|Scientific Name:||Coregonus huntsmani Scott, 1987|
|Red List Category & Criteria:||Critically Endangered B1ab(iii) ver 3.1|
|Reviewer(s):||Alfonso, N., Tonn, B., Cox, N.A. & Rand, P.S.|
The species is listed as Critically Endangered because it is now restricted to three interconnected lakes, in the Petite Rivière in Nova Scotia, with an extent of occurrence (EOO) of 74 km². The major threats to the species are the introduced Smallmouth Bass (Micropterus dolomieu) and Chain Pickerel (Esox niger), pollution caused by leaching of domestic waste and the dam which stops the species migrate back out to sea (making the species only known from a single location). The species became extirpated from the Tusket River due to dams, over harvesting and acid deposition (rain). It has been introduced into Anderson Lake, Dartmouth, Nova Scotia, on an experimental basis, however life cycle closure has not been confirmed at this new location (COSEWIC 2010). The Anderson Lake population can be considered as part of the species wild native population after it has produced viable offspring, and after a five year period.
|Previously published Red List assessments:|
|Range Description:||The species is endemic to eastern Canada, where it is now restricted to three lakes (Hebb, Milipsigate and Minamkeak) in the upper Petite Rivière watershed, near Bridgewater, Nova Scotia (COSEWIC 2010). The historic range includes the entire Petite Rivière watershed and the Tusket-Annis watershed, Yarmouth County, Nova Scotia where it is now extirpated. According to COSEWIC (2010), a few strays from the three lakes have been caught in lower sections of the Petite Rivière. A second population of Atlantic Whitefish has been introduced to Anderson Lake, Dartmouth, Nova Scotia, on an experimental basis, however life cycle closure has not been confirmed at this new location. Its EOO is estimated at 74 km² (based on a minimum convex polygon around the lakes), and given that the lakes are interconnected, it is considered as one location, based on the current threats to the species.|
Native:Canada (Nova Scotia)
|Range Map:||Click here to open the map viewer and explore range.|
|Population:||The population size of this species is not known, but is considered to be very low (Fisheries and Oceans Canada 2016). Historically, the species was commonly caught in the Petite Rivière estuary and in the the Tusket River basin (COSEWIC 2010). The Tusket River population apparently declined rapidly in the 1940s and 1950s and it is now considered extirpated, possibly due to the combined effects of construction and operation of the Tusket hydroelectric dam, poaching, and river acidification (Fisheries and Oceans Canada 2016). A recent study suggests that the genetic effective population size in the Petite Rivière is between 18 and 38 individuals, among the lowest of any coregonid fish species examined (Cook 2012).|
Approximately 12,000 captive-reared individuals of the species have been introduced into Anderson Lake, but there is no estimate of the present abundance and no confirmation of their self-sustainability (Fisheries and Oceans Canada 2016).
|Current Population Trend:||Unknown|
|Habitat and Ecology:||Historically anadromous, adults were reported from estuarine and sea waters during the summer and migrated into fresh water to spawn during the autumn months, after spawning, at least some Atlantic Whitefish were known to spend the winter in fresh water before descending into tidal waters the following spring (COSEWIC 2010). The species is land-locked in the Petite Rivière lakes and connecting streams where they complete their life cycle.|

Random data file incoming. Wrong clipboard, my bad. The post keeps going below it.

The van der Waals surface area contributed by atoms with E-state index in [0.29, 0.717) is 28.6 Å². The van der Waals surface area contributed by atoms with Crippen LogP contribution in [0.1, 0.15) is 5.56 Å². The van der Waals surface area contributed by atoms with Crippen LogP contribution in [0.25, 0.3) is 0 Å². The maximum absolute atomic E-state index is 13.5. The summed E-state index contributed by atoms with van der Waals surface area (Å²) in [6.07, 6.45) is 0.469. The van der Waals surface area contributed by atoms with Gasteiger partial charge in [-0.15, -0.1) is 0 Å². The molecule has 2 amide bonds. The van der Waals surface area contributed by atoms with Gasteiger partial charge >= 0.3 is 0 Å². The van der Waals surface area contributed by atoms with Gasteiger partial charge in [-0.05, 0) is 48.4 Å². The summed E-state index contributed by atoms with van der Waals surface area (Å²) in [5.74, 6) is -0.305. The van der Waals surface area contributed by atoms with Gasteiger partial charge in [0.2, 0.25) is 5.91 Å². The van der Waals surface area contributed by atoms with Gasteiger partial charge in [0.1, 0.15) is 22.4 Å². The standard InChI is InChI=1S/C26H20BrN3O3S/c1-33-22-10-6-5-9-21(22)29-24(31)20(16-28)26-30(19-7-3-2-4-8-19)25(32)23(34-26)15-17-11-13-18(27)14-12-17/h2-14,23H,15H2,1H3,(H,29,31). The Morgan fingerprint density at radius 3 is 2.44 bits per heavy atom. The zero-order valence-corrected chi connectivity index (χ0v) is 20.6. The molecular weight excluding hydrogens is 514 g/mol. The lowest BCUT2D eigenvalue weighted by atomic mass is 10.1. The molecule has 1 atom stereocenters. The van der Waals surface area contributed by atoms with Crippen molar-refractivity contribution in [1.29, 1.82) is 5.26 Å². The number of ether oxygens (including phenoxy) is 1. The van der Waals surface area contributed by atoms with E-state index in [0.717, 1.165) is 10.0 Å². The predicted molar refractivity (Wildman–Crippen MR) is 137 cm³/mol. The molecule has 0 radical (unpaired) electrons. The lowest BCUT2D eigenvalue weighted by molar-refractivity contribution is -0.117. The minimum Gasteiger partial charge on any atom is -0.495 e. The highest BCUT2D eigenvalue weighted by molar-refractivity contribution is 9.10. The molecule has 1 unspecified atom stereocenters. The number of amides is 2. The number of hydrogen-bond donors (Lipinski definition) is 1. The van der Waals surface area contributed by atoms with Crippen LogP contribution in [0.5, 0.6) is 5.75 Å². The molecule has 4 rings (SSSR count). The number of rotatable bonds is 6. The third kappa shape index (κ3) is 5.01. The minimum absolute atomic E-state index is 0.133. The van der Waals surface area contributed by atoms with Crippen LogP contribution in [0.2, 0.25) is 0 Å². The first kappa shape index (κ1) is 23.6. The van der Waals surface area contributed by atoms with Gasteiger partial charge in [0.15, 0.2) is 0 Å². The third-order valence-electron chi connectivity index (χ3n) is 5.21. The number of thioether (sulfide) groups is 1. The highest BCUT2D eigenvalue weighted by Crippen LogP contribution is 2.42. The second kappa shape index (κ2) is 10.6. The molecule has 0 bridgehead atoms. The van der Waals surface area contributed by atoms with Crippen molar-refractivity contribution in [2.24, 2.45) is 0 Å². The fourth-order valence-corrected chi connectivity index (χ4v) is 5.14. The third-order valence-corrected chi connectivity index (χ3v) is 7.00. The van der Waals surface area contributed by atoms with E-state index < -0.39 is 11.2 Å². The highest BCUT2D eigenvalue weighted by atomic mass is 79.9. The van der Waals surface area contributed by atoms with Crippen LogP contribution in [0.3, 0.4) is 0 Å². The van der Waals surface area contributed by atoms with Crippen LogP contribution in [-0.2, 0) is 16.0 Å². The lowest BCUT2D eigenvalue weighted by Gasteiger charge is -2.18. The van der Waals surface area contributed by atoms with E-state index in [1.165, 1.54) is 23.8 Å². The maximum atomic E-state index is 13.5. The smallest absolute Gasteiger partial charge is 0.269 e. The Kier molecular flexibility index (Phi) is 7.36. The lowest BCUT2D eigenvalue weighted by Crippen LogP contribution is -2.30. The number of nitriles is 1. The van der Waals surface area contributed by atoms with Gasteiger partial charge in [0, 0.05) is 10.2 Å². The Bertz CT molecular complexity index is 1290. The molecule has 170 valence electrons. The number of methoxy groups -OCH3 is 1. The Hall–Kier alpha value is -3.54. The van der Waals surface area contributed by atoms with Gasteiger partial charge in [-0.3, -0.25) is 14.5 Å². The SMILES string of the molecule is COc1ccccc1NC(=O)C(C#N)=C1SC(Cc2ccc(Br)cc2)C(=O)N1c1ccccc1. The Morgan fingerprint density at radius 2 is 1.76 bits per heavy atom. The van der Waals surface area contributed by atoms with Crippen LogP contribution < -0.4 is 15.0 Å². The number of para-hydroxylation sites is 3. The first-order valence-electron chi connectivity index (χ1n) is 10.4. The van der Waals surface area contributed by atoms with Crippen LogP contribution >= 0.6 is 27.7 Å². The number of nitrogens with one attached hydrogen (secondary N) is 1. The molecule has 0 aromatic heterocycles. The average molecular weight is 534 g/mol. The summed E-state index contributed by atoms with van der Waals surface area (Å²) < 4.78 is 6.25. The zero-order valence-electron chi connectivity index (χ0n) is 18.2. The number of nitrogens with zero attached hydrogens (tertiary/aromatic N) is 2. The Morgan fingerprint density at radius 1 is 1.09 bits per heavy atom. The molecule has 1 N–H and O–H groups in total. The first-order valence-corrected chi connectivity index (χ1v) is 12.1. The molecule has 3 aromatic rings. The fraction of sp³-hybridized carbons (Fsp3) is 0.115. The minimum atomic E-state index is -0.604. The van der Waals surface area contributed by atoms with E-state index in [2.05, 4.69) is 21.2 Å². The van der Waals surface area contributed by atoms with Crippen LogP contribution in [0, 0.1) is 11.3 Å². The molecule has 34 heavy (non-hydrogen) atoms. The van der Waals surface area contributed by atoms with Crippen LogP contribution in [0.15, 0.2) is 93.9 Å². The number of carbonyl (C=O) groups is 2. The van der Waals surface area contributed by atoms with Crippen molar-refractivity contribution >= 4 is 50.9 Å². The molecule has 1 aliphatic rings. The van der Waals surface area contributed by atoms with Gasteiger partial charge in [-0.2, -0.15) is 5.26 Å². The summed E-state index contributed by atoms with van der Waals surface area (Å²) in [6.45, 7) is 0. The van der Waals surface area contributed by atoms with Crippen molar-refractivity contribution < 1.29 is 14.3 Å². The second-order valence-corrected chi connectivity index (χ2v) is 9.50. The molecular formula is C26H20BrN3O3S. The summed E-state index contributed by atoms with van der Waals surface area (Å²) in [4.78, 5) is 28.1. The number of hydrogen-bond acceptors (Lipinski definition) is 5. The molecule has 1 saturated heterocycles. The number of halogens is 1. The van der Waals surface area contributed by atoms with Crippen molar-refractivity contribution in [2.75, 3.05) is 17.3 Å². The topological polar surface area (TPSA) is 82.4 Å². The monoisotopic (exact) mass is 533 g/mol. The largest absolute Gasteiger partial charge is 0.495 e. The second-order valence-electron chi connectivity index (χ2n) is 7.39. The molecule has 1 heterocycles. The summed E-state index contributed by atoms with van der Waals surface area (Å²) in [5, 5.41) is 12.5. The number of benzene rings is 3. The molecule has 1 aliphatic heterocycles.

|Continuing decline in area, extent and/or quality of habitat:||Yes|
|Movement patterns:||Full Migrant|
|Use and Trade:||Historically harvested for personal consumption in the Tusket River.|
|Major Threat(s):||The current major threats to the species are the introduced Smallmouth Bass (Micropterus dolomieu) and Chain Pickerel (Esox niger), urbanization impacts such as pollution caused by leaching of domestic waste, and barriers to fish passage (COSEWIC 2010, Fisheries and Oceans Canada 2016). Dams blocking the species access to marine environment has also limited the species range. The species was extirpated from the Tusket River due to dam construction, over-harvesting and acid deposition.|
|Conservation Actions:||The species is listed as Endangered under the Species at Risk Act and is protected under provincial legislation, namely the Environment Act and the Endangered Species Act. As mandated by the Species at Risk Act, a Recovery Strategy has been prepared by Fisheries and Oceans Canada (Fisheries and Oceans Canada 2016). A second population of Atlantic Whitefish has been introduced to Anderson Lake, Dartmouth, Nova Scotia, on an experimental basis, however life cycle closure has not been confirmed at this new location (COSEWIC 2010).|
Cook, A.M. 2012. Addressing key conservation priorities in a data poor species. Dalhousie University.
COSEWIC. 2010. COSEWIC assessment and status report on the Atlantic Whitefish Coregonus huntsmani in Canada. . Committee on the Status of Endangered Wildlife in Canada, Ottawa.
Fisheries and Oceans Canada. 2016. Amended Recovery Strategy for the Atlantic Whitefish (Coregonus huntsmani) in Canada. Species at Risk Act Recovery Strategy Series. Fisheries and Oceans Canada, Ottawa.
IUCN. 2017. The IUCN Red List of Threatened Species. Version 2017-3. Available at: www.iucnredlist.org. (Accessed: 7 December 2017).
|Citation:||Smith, K. 2017. Coregonus huntsmani. The IUCN Red List of Threatened Species 2017: e.T5379A81422722.Downloaded on 24 February 2018.|
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